3 CSIRO Agriculture and Food, Canberra ACT 2601, Australia

Abstract:

This project aimed to identify factors limiting nodulation, N2 fixation and productivity of pulse crops grown on acidic soils in the high rainfall zone (HRZ) southern grain production region. To assess the extent and nature of limiting factors 45 commercial pulse crops, across a region extending from Woodstock in NSW to Frances in the Lower South-East of SA, were surveyed.  The survey assessed the level of nodulation and N2 fixation achieved from a range of stunted and vigorous pulse crops. Differences in crop biomass and N2 fixation were associated with seasonal variability while soil subsurface acidity was a major and widespread constraint to nodulation. Sixteen site/season combinations from SW Victoria and the Lower South-East SA are examined in greater detail to illustrate the complexity associated with pulse productivity and N2 fixation.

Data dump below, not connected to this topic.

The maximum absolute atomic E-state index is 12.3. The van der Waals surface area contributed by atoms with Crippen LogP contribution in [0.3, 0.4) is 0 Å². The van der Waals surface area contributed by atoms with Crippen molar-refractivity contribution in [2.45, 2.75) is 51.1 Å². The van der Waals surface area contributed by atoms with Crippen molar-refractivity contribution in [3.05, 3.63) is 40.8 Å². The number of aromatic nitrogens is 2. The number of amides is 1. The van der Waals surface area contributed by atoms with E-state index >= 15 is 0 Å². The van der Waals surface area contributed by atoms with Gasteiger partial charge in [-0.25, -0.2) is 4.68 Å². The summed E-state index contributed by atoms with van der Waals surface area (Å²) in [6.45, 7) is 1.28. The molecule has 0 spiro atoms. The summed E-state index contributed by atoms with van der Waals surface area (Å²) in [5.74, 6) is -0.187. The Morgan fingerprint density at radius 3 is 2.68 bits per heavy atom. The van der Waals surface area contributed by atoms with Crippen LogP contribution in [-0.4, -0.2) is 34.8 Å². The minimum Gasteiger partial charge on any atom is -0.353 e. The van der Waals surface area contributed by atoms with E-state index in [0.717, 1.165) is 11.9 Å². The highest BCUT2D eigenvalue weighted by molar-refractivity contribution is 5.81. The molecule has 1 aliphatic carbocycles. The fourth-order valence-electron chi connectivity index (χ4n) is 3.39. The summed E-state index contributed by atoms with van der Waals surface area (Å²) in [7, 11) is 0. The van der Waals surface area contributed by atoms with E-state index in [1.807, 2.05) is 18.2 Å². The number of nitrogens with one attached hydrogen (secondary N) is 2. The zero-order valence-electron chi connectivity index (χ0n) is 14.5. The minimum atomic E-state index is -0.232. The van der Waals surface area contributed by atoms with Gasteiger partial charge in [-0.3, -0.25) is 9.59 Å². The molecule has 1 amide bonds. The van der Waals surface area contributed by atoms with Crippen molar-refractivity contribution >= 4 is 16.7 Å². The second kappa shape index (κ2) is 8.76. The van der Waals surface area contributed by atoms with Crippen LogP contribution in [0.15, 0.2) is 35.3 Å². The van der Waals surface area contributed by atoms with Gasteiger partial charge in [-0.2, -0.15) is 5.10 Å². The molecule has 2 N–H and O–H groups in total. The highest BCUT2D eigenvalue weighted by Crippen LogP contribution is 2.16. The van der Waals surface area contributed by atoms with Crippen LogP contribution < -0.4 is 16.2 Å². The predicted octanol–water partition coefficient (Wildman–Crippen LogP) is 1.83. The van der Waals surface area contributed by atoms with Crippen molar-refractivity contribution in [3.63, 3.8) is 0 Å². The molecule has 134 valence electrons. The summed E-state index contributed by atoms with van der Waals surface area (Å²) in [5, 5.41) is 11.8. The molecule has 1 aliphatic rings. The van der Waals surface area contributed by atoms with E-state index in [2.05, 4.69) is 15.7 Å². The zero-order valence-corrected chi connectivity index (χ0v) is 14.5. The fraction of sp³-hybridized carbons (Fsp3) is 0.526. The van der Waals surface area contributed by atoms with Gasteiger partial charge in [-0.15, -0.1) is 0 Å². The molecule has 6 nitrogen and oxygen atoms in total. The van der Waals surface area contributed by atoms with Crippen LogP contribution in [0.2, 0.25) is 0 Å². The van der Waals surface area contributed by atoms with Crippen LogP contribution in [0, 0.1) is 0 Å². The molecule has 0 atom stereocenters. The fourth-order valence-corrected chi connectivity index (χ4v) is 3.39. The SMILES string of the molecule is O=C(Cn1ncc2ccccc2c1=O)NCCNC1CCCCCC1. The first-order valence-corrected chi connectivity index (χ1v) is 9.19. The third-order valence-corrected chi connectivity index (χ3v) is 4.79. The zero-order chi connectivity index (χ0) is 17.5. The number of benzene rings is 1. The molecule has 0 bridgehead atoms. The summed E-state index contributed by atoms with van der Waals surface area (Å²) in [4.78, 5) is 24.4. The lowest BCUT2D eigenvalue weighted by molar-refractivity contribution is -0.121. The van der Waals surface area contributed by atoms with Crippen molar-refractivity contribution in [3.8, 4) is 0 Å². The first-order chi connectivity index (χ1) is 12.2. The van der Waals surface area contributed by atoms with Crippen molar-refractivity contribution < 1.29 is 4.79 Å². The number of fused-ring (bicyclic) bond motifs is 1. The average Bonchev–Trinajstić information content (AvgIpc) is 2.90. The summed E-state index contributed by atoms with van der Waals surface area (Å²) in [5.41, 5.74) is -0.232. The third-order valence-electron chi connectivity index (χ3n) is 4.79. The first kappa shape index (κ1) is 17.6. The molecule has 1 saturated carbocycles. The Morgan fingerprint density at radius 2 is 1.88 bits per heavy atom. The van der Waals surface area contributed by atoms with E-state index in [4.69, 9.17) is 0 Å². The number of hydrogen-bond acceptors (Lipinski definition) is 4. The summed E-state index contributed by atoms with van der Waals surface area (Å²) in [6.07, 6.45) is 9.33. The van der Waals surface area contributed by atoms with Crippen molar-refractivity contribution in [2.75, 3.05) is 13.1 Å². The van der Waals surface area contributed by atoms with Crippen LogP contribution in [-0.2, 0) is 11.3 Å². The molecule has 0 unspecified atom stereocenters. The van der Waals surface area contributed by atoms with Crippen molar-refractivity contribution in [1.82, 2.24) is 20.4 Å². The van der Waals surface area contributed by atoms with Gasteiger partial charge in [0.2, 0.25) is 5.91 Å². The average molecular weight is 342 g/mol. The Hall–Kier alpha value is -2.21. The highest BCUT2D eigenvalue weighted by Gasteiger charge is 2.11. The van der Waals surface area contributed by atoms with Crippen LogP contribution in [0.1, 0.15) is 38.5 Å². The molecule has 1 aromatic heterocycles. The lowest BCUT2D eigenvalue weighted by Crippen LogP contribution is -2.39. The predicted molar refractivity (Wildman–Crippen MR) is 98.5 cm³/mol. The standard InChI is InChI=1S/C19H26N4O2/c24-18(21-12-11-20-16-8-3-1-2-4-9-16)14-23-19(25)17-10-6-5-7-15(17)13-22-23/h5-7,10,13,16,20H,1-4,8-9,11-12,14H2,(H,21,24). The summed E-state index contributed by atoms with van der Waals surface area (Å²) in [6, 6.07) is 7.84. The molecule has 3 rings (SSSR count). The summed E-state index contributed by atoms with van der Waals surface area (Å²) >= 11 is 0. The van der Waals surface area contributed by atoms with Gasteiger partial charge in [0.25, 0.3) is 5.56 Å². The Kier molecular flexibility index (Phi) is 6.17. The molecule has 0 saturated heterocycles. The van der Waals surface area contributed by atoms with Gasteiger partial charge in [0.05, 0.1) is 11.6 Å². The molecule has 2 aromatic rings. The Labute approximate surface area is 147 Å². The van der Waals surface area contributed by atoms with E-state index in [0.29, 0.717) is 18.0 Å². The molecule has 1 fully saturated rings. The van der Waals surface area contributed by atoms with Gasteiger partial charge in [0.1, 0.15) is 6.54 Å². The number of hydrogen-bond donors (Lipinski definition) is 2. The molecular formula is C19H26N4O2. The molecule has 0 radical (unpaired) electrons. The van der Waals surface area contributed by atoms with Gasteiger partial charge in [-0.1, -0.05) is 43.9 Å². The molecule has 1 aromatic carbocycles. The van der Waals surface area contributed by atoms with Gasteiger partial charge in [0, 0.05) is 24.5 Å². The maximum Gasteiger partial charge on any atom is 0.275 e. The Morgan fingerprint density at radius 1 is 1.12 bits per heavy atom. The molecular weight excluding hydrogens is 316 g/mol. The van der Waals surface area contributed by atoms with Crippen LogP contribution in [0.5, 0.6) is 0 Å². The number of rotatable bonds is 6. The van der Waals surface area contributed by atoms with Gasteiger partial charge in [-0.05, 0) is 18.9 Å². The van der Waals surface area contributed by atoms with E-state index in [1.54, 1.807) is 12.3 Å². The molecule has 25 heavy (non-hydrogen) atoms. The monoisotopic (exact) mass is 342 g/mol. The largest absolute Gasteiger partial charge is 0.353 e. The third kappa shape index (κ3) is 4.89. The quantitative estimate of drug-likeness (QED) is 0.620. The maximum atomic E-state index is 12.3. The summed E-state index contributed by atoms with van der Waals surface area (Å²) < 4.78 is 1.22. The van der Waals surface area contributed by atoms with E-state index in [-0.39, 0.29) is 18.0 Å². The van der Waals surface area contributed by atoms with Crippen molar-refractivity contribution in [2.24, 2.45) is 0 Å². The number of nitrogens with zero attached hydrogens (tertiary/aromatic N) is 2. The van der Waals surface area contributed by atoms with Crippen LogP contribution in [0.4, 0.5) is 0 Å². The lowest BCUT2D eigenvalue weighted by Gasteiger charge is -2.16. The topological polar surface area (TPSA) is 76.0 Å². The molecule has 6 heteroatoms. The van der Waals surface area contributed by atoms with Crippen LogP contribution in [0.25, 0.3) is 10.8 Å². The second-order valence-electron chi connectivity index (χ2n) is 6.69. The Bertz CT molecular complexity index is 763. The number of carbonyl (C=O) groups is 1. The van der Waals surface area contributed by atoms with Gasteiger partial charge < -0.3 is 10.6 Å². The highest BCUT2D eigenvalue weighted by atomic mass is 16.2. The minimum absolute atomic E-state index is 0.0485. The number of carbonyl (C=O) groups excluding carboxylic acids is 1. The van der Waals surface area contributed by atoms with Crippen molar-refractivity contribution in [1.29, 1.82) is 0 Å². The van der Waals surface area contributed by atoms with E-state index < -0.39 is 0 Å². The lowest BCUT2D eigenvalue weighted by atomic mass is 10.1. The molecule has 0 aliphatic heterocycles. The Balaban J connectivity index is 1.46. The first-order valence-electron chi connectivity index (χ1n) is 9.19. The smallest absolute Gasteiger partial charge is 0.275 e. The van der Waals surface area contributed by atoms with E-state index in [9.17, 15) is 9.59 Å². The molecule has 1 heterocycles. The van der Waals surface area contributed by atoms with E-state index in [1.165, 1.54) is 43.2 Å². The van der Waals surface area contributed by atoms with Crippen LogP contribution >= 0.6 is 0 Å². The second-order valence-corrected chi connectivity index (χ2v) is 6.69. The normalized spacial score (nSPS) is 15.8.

The effect of soil moisture at application on the behaviour of four nitrogen fertilisers in the presence of 3,4-dimethylpyrazole phosphate

Brooke Kaveney1, Jason Condon1, Greg Doran1

1 Graham Centre for Agricultural Innovation, Wagga Wagga, NSW, 2650, www.grahamcentre.net, bkaveney@csu.edu.au

Abstract: